In the early days of movies on DVD, I was living the high life when I scored an RCA 5-disc DVD player with my RadioShack employee discount. Soon after, a friend loaned me his copy of the hit action movie S.W.A.T., which had been burned on two discs. I microwaved some popcorn, loaded the discs into the DVD player, and hit “Play.”
The movie immediately jumped to an action scene, and I was locked in. Although a few elements of the scene didn’t make sense, I assumed they would be explained later and kept watching. As the film progressed, I was able to follow the main storyline, but occasional references to seemingly earlier events left me confused. About 45 minutes into the movie, an extended, suspenseful action sequence played out, and then the movie ended abruptly. I sat there perplexed as the credits started rolling. This was the shortest, most confusing movie I had ever seen. Then I realized what had just happened—I had mistakenly reversed the discs so that Disc 2 played first. I had watched the second half of the movie by mistake. My lack of clarity with characters and plot line stemmed from missing out on the first half. I lacked context.
Many church-goers today experience a similar lack of clarity when preachers bounce around from passage to passage each week instead of walking through books of the Bible sequentially from beginning to end. While these listeners are able to figure out most of the meaning from these sermons, each week feels like jumping into a movie midstream, leaving them wanting for context.
For this reason, my primary method for preaching to my congregation is verse-by-verse, text-driven sermons through books of the Bible. Along the way, I’ve discovered four benefits to this approach.
First, it gives the congregation a framework to more fully understand the passage. Context is the circumstances and details that form the setting for a particular passage. The more context you have, the fuller your understanding. For example, if I jump into Daniel 6 and preach a sermon on Daniel in the Lions’ Den, the narrative stands alone as a testimony of God’s miraculous deliverance of one of his faithful. However, the context of the first five chapters reveals a fuller picture and significance of this episode with muzzled kitties. Daniel’s entire life was marked by faithfulness every step of the way, from his exile out of Jerusalem as a teenager in chapter 1, through serving multiple kings and nations in chapters 2 through 5. Chapter 6 shows the culmination of a life devoted to the Lord, as Daniel’s integrity and faithfulness to the Lord are on display and present a picture of God’s continual faithfulness to Israel even in their exile.
Second, it delivers the text how it was given to the original audience. Just like it seems odd to begin watching a movie at the halfway point or to start a book at chapter 10, so too can it be strange to jump into the middle of a stream of thought in a book of the Bible. The author has a strategic purpose for arranging the book in a particular order, and because we believe all Scripture was written under the inspiration of the Holy Spirit, this also means that God intended the book to be arranged in a particular order. Preaching verse-by-verse preserves and honors the human and divine authors’ original intent.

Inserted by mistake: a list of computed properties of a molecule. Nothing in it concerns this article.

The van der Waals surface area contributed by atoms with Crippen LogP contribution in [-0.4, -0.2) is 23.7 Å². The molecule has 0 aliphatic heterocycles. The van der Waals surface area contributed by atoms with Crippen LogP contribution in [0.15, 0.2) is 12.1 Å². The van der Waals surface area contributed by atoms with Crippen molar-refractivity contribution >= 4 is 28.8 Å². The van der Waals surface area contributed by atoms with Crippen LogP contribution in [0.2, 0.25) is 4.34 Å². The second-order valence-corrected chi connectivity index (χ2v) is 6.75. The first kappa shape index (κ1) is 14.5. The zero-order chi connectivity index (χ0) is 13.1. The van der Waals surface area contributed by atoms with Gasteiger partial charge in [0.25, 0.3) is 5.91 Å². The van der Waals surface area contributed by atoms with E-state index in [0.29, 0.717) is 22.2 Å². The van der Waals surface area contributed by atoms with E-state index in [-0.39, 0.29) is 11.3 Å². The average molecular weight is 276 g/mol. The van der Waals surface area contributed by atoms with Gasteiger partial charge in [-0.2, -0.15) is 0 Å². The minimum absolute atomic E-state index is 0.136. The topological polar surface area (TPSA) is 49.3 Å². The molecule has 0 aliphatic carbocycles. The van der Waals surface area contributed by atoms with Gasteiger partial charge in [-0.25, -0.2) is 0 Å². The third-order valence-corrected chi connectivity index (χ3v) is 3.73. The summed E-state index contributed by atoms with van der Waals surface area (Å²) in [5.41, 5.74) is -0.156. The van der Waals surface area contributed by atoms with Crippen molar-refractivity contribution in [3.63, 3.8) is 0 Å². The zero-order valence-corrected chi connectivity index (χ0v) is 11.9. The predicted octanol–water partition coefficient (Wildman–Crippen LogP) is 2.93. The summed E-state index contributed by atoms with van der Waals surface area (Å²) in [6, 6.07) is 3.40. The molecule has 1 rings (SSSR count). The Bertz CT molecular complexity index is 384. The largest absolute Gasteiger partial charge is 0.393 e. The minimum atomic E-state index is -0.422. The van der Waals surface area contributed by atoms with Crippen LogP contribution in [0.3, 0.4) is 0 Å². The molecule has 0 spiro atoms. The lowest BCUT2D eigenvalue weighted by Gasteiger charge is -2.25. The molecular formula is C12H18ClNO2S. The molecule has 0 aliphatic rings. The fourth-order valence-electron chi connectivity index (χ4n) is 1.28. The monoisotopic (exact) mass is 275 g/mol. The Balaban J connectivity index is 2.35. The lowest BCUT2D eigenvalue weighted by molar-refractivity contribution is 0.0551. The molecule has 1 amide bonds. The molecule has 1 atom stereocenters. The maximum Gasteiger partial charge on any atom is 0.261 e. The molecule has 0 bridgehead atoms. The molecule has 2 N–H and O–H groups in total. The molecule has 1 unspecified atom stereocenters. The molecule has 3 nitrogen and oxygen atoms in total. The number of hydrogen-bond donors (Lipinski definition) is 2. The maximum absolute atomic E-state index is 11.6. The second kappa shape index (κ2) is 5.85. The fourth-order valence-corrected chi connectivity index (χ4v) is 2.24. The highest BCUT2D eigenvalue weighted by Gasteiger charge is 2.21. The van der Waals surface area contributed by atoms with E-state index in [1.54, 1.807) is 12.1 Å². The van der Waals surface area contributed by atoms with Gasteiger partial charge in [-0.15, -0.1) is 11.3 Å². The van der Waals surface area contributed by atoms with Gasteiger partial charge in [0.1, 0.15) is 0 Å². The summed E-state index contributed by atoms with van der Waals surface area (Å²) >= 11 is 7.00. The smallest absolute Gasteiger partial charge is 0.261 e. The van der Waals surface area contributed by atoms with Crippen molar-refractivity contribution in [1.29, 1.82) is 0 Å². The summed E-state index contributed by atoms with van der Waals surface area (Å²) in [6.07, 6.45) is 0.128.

Third, it protects pastors from skipping over difficult passages or topics. As a pastor, your people need to hear you wrestle with and address those hot-button issues in the Bible that we’re tempted to avoid. Topics such as divorce and remarriage, alcohol use, financial stewardship, and sexual immorality. Sometimes pastors believe if they preach on a difficult topic, their congregation will feel like they have an axe to grind. However, preaching sequentially through a book of the Bible compels and allows you to handle these sensitive issues naturally. It gives the congregation the opportunity to see God’s purpose for including such themes in that particular place in the book. This approach has caused me to preach a number of uneasy sermons along the way, but each one has strengthened my own understanding of God’s Word and helped my congregation know that God doesn’t dodge these topics.
Finally, it teaches God’s people how to read their Bibles. This is really the product of the previous three benefits. It’s also one of the primary aims of preaching. Each Sunday we should explain and apply what a portion of God’s Word says in such a way that it shapes how church members approach their own personal Bible study. In this way, preaching becomes a discipleship tool. Every week, I want my people to walk through the text with me, seeing what I see, understanding the context as presented to the original audience, and then applying it to their lives today. This aids in their spiritual growth and maturity as they go from being fed the Word to feeding themselves with the Word.
“For whatever was written in the past was written for our instruction, so that we may have hope through endurance and through the encouragement from the Scriptures.” (Romans 15:4)
Keith Collier serves as pastor of First Baptist Church in Groesbeck, Texas. He earned a PhD in Preaching and Church History from Southwestern Seminary.